Additionally, the societal and political commentary is very in-your-face but the film can’t seem to make up its mind as to what it’s trying to get across. Natalia, a Belarussian kibbutz worker, raises the concept of Israeli racism, misogyny, and xenophobia, her hostility unabashedly pouring out in the midst of IDF soldiers, locals, other kibbutz members, and more. Is there validity to what she’s saying? Undoubtedly. But there is also validity to Rachel’s retorts, which include calling this woman out on her own vitriolic views. This back-and-forth mentality frustratingly prevails throughout the film, as though Gafny was unwilling to just commit.
The dialogue is also quite painful at times, although I attribute this to difficulties with translating from Hebrew to English. Even the best English speakers in Israel don’t get everything perfect and the little quirks here and there, while charming, are quite detracting. Also, why is this movie trying to tell me that Robert Smith of The Cure is a character here? While amusing, it makes absolutely no sense nor does it fit in Smith’s own timeline.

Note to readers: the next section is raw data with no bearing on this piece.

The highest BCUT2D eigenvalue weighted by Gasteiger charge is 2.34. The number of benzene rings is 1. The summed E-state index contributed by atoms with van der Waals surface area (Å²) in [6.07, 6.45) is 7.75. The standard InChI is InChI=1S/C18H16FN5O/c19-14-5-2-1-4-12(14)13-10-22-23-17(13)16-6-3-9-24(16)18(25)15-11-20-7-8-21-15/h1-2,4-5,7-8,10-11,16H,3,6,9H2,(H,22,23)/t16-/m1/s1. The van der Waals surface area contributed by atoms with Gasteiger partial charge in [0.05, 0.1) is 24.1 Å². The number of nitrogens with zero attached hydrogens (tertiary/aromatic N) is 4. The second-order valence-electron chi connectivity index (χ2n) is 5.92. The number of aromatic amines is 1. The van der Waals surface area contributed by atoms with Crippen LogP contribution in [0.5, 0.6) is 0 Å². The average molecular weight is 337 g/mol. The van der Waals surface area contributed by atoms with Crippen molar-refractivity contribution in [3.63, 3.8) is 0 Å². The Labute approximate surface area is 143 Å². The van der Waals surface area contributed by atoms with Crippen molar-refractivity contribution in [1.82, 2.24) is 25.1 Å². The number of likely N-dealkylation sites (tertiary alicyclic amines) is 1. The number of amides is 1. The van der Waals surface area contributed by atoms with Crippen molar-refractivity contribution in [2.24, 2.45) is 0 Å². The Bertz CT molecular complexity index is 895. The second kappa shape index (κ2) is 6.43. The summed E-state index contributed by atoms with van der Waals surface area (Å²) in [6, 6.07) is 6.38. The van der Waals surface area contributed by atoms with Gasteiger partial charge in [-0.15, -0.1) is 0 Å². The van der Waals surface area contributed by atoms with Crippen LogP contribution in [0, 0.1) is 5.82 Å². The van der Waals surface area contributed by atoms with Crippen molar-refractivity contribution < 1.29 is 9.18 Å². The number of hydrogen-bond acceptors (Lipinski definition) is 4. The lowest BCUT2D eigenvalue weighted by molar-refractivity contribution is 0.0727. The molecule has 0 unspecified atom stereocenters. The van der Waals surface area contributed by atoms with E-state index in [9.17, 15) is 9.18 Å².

Had this film gone through a couple rounds of editing, I feel like we’d have gotten something really great. Eitan Gafny is definitely someone that we need to be watching very closely.
While Children of the Fall has a lot going for it, it has just as much working against it. Overly long, you’ll get a really great slasher that is bogged down by uneven social and political commentary.
Madam Yankelova’s Fine Literature Club Review – A Charming, Quirky Dark Drama